The Broadband Scandal

You know that broadband internet coverage in the United States sucks right? Huh – you mean you thought it was so cool that you can now get a 1.5Mbs DSL connection? Bellsouth/ATT offered you 6Mbs Extreme? Have you checked your upstream connection lately? That is why it is technically known as aDSL. The “a” stands for asymmetric – as in the downstream bandwidth is much greater than the upstream.

Even with 6Mbs or 10Mbs (that mega-bits not bytes), the US is still way behind in the industrialized world with connectivity. For the most part, we created the Internet, and our connections suck.

Fixing US broadband: $100 billion for fiber to every home
…But these 100Mbps connections are coming slowly; in the meantime, countries like Japan already have them. To avoid falling further behind, the report calls for a national broadband policy to be passed this year, one that includes $100 billion for a fiber-to-the-home infrastructure that will connect every household and business in the country.
…Between 1999 and 2006, the US fell from third place to 20th in the International Telecommunications Union’s broadband usage measurements.

Now here is the really interesting part of this whole deal. Ever heard of the “$200 Billion Broadband Scandal“? Let me summarize then. Basically – back in the mid ’90s the telecos (telephone companies) were supposed to deploy fiber and fiber/coax networks to millions of homes by the year 2000 as part of the Telecommunications Act of 1996. We are supposed to have 45 Mbs connections. All 50 states and the District of Columbia contracted with their local telecommunications utilities for the build-out. Guess what? We don’t have millions of homes with fiber do we? They all failed. The telcos made billions.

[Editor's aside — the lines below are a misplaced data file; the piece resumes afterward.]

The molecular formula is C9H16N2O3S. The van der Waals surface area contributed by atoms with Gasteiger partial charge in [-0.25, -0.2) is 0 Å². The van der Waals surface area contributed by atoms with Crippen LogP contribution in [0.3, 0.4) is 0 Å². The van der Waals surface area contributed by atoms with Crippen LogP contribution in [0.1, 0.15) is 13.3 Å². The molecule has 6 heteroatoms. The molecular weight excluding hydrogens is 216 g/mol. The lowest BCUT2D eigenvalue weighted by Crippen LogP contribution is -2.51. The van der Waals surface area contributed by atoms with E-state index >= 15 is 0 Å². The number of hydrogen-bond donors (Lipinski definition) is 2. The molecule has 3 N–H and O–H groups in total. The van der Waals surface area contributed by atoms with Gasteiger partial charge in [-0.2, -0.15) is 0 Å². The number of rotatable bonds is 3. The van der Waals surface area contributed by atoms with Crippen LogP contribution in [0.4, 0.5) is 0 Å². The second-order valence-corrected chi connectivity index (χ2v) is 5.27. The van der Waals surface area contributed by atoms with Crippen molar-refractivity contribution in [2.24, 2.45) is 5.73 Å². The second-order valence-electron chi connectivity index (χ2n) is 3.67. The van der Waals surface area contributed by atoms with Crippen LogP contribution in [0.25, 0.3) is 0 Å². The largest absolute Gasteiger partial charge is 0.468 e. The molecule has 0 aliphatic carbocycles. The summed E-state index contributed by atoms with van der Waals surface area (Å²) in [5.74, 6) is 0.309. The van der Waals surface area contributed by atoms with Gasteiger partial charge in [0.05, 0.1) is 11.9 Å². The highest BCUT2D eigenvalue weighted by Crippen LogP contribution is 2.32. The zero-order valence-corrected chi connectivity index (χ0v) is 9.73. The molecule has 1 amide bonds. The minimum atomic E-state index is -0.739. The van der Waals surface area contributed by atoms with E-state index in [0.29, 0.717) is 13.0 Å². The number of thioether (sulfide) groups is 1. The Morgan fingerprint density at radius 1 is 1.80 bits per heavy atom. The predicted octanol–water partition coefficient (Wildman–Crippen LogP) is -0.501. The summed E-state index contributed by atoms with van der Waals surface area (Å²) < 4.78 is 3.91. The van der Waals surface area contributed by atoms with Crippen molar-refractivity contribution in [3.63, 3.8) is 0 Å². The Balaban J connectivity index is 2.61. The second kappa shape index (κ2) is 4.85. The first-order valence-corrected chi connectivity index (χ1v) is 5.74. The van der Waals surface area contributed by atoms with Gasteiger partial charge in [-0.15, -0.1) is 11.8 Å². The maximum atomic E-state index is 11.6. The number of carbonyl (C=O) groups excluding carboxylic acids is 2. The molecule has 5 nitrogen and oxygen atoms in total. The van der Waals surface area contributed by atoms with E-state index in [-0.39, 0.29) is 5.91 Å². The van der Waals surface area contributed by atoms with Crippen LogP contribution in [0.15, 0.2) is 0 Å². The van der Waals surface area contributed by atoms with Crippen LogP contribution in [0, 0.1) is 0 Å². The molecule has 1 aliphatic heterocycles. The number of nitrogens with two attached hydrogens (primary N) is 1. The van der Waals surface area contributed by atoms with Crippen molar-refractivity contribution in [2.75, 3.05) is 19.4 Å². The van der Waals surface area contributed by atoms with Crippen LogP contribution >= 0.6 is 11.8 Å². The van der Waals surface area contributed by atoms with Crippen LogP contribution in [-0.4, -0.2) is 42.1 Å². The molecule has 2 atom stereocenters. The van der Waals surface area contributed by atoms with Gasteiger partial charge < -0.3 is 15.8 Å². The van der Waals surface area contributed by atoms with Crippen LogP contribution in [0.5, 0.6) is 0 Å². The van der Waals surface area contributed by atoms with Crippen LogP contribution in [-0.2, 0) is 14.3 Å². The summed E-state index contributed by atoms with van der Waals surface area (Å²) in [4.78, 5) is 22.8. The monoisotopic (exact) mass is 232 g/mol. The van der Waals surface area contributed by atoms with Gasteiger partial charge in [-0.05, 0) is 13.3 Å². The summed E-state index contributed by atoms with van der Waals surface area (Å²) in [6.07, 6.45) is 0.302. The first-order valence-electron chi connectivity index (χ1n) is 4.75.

The $200 Billion Rip-Off: Our broadband future was stolen.
Over the decade from 1994-2004 the major telephone companies profited from higher phone rates paid by all of us, accelerated depreciation on their networks, and direct tax credits an average of $2,000 per subscriber for which the companies delivered precisely nothing in terms of service to customers. That’s $200 billion with nothing to be shown for it.

…As just a small example of the way the phone companies took advantage of ineffectual regulation, they charged an average of $1 per month per customer to run Bellcore, the research organization set up to replace Bell Labs after the 1983 split up of AT&T. But when Bellcore was later sold and the profits from that sale distributed to the telephone companies, not to the customers, ALL BUT ONE RBOC CONTINUED THE $1 CHARGE DESPITE THE FACT THAT IT NO LONGER DIRECTLY SUPPORTED ANYTHING.

Broadband in the US is now defined as anything with a download bandwidth of 200 Kbs or greater. Big deal.

Broadband Scandal eBook (406 pages in PDF) Post

Fixing US broadband: $100 billion for fiber to every home

Good Example of a Phone Bill Breakdown